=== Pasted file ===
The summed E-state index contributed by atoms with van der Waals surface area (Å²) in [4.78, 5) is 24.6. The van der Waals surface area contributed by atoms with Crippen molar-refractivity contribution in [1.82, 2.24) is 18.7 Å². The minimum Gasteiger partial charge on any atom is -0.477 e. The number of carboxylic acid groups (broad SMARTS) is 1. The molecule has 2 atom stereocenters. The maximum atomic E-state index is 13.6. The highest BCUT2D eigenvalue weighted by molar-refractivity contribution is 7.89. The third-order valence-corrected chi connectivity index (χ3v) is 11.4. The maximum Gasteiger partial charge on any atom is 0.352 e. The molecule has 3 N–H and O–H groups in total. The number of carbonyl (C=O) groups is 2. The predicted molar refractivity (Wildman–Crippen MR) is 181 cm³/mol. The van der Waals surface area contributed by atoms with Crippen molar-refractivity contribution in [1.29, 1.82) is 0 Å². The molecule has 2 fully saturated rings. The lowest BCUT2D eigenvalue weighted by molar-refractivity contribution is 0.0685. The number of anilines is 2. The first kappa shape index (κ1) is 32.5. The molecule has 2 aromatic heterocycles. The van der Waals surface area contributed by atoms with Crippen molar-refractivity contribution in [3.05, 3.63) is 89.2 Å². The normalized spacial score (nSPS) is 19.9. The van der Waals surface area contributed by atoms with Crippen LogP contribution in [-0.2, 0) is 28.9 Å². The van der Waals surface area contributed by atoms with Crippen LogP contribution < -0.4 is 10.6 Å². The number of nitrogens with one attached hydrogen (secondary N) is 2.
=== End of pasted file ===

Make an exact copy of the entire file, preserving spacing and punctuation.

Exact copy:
The summed E-state index contributed by atoms with van der Waals surface area (Å²) in [4.78, 5) is 24.6. The van der Waals surface area contributed by atoms with Crippen molar-refractivity contribution in [1.82, 2.24) is 18.7 Å². The minimum Gasteiger partial charge on any atom is -0.477 e. The number of carboxylic acid groups (broad SMARTS) is 1. The molecule has 2 atom stereocenters. The maximum atomic E-state index is 13.6. The highest BCUT2D eigenvalue weighted by molar-refractivity contribution is 7.89. The third-order valence-corrected chi connectivity index (χ3v) is 11.4. The maximum Gasteiger partial charge on any atom is 0.352 e. The molecule has 3 N–H and O–H groups in total. The number of carbonyl (C=O) groups is 2. The predicted molar refractivity (Wildman–Crippen MR) is 181 cm³/mol. The van der Waals surface area contributed by atoms with Crippen molar-refractivity contribution in [1.29, 1.82) is 0 Å². The molecule has 2 fully saturated rings. The lowest BCUT2D eigenvalue weighted by molar-refractivity contribution is 0.0685. The number of anilines is 2. The first kappa shape index (κ1) is 32.5. The molecule has 2 aromatic heterocycles. The van der Waals surface area contributed by atoms with Crippen molar-refractivity contribution in [3.05, 3.63) is 89.2 Å². The normalized spacial score (nSPS) is 19.9. The van der Waals surface area contributed by atoms with Crippen LogP contribution in [-0.2, 0) is 28.9 Å². The van der Waals surface area contributed by atoms with Crippen LogP contribution < -0.4 is 10.6 Å². The number of nitrogens with one attached hydrogen (secondary N) is 2.